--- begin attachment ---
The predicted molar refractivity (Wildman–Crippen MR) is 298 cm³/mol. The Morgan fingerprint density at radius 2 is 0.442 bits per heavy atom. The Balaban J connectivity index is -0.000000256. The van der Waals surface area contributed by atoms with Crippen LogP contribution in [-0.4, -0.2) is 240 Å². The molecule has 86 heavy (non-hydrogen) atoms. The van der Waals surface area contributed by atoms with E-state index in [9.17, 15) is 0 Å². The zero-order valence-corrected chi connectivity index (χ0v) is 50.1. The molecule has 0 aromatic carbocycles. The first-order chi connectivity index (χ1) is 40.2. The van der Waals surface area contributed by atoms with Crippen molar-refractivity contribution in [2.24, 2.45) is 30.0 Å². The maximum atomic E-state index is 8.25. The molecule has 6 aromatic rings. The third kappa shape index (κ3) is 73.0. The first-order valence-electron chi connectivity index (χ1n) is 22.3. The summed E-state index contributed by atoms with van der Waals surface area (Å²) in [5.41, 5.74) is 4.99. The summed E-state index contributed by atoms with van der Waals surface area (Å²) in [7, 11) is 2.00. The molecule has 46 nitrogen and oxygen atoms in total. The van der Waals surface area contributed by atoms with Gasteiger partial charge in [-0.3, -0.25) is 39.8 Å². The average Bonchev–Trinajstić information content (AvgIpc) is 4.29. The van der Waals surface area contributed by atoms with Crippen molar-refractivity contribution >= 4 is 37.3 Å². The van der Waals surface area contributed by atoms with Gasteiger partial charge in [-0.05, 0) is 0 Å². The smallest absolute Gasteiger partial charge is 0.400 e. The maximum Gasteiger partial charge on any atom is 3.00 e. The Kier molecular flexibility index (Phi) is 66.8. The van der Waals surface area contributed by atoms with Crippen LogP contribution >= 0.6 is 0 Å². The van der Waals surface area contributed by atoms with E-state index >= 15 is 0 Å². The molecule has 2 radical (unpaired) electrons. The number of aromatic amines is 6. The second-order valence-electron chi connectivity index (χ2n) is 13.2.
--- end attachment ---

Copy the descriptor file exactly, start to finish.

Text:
The predicted molar refractivity (Wildman–Crippen MR) is 298 cm³/mol. The Morgan fingerprint density at radius 2 is 0.442 bits per heavy atom. The Balaban J connectivity index is -0.000000256. The van der Waals surface area contributed by atoms with Crippen LogP contribution in [-0.4, -0.2) is 240 Å². The molecule has 86 heavy (non-hydrogen) atoms. The van der Waals surface area contributed by atoms with E-state index in [9.17, 15) is 0 Å². The zero-order valence-corrected chi connectivity index (χ0v) is 50.1. The molecule has 0 aromatic carbocycles. The first-order chi connectivity index (χ1) is 40.2. The van der Waals surface area contributed by atoms with Crippen molar-refractivity contribution in [2.24, 2.45) is 30.0 Å². The maximum atomic E-state index is 8.25. The molecule has 6 aromatic rings. The third kappa shape index (κ3) is 73.0. The first-order valence-electron chi connectivity index (χ1n) is 22.3. The summed E-state index contributed by atoms with van der Waals surface area (Å²) in [5.41, 5.74) is 4.99. The summed E-state index contributed by atoms with van der Waals surface area (Å²) in [7, 11) is 2.00. The molecule has 46 nitrogen and oxygen atoms in total. The van der Waals surface area contributed by atoms with Gasteiger partial charge in [-0.3, -0.25) is 39.8 Å². The average Bonchev–Trinajstić information content (AvgIpc) is 4.29. The van der Waals surface area contributed by atoms with Crippen molar-refractivity contribution >= 4 is 37.3 Å². The van der Waals surface area contributed by atoms with Gasteiger partial charge in [-0.05, 0) is 0 Å². The smallest absolute Gasteiger partial charge is 0.400 e. The maximum Gasteiger partial charge on any atom is 3.00 e. The Kier molecular flexibility index (Phi) is 66.8. The van der Waals surface area contributed by atoms with Crippen LogP contribution >= 0.6 is 0 Å². The van der Waals surface area contributed by atoms with E-state index >= 15 is 0 Å². The molecule has 2 radical (unpaired) electrons. The number of aromatic amines is 6. The second-order valence-electron chi connectivity index (χ2n) is 13.2.